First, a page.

Obviously, there’s a lot of things to be considered when adopting any new dog, but especially when that dog is just a baby.  It’s not the puppy’s fault that she does what comes naturally.  If we haven’t “done our homework” – part of which includes getting the house ready to receive the new “bundle of joy” — we can’t expect everything to be joyful all the time!  Don’t just bring the little blender home and hope for the best!  Put a lid on it!

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They Also Serve

dog vet memorial

Happy K9 Veterans Day! There’s been a fair bit of buzz lately about our soldiers in fur. Animal Planet aired their documentary, GLORY HOUNDS, about Military Working Dogs and their handlers in mid-February. On January 1, a Rose Bowl Parade float, sponsored by Dick Van Patten’s Natural Dog Food, honored the canines who serve with our armed forces. And the Senate, led by John McCain, watered down a bill that would have changed the official status of our MWD’s from “equipment” to “canine members of the Armed Forces,” and be assured of a ticket home and an honorable retirement with medical care.

The bill was passed in the House and was also passed in the Senate, but it did not contain those three very important stipulations. MWDs are still considered equipment. According to the Senate’s version of the bill (which the President later signed into law) the military commanders have the option to send dogs home, and a COMMITTEE has been authorized to look into raising funds to take care of retired dogs, as long as no Federal Funds are used for that purpose. Nice reward for soldiers who daily risked their lives to protect us, huh?

It may be argued that dogs are only behaving as they are trained and ordered to do by their handlers, and have no conception of what they are risking. True, dogs live in the moment to a great extent – they can teach us a thing or two about that! Also true — they certainly are working in partnership with a handler. I’m sure it’s equally true that a MWD’s willingness to engage in dangerous maneuvers is motivated to a great degree by his love of and trust in his partner. Still, that doesn’t mean the dog is insensible of the danger he’s facing — especially after serving for a few months.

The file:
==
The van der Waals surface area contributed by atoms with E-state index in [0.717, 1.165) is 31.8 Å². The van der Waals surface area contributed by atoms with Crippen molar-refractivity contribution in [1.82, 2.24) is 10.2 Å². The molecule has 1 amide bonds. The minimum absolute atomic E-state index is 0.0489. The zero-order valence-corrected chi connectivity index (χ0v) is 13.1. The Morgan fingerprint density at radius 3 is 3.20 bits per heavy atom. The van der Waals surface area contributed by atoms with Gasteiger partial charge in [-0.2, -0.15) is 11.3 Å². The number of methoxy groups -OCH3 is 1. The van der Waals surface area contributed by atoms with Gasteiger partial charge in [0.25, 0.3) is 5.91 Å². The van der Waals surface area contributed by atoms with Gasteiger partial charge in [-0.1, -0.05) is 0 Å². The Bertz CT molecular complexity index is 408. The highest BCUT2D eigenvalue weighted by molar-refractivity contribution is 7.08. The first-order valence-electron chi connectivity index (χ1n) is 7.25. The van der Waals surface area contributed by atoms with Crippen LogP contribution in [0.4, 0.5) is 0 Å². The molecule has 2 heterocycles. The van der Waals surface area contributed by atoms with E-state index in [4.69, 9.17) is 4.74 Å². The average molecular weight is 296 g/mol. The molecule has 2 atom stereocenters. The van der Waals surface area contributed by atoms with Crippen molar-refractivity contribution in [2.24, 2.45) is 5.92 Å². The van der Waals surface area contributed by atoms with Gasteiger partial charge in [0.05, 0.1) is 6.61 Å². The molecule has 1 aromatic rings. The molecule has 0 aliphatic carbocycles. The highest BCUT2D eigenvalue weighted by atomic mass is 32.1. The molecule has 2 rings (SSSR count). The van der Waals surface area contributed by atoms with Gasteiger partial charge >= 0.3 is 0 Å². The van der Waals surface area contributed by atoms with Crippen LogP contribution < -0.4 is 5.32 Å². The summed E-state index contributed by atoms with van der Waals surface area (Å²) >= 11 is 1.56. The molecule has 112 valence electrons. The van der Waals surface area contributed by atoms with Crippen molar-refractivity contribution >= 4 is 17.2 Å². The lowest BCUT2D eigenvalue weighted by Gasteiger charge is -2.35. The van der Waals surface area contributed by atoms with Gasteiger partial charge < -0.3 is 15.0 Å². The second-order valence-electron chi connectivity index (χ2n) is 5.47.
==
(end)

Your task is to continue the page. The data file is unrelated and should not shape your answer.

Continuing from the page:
Come on! Dogs aren’t dumb! If they were, soldiers wouldn’t trust the dogs with their safety and lives as they do. Though dogs live in the moment, it’s been demonstrated that a dog’s mental stability depends on being able to predict what’s going to happen next, so MWDs certainly know that their jobs risk a lot of noise and danger! Even if the dog doesn’t fret about the danger as a human might, he knows the soldiers he’s patrolling with are anxious, on edge – and when they’re frightened. And, as trainers say, “emotions go right down the leash!” so what the handler feels, the dog does, too.

To me, the point isn’t that Military Working Dogs serve in exactly the same way as human soldiers. After all, they are specialists. You don’t see a human being asked to sniff out explosives, any more than you’d ask a dog to shoot a rifle. Of course dogs have specific talents which are different than those of their human comrades-in-arms! The point is that they go through intensive training, just like human soldiers. They live in primitive conditions for months and years, daily using their training in situations that put them in mortal danger. They often are killed, injured, or rendered incapable of doing their duty in the pursuit of it.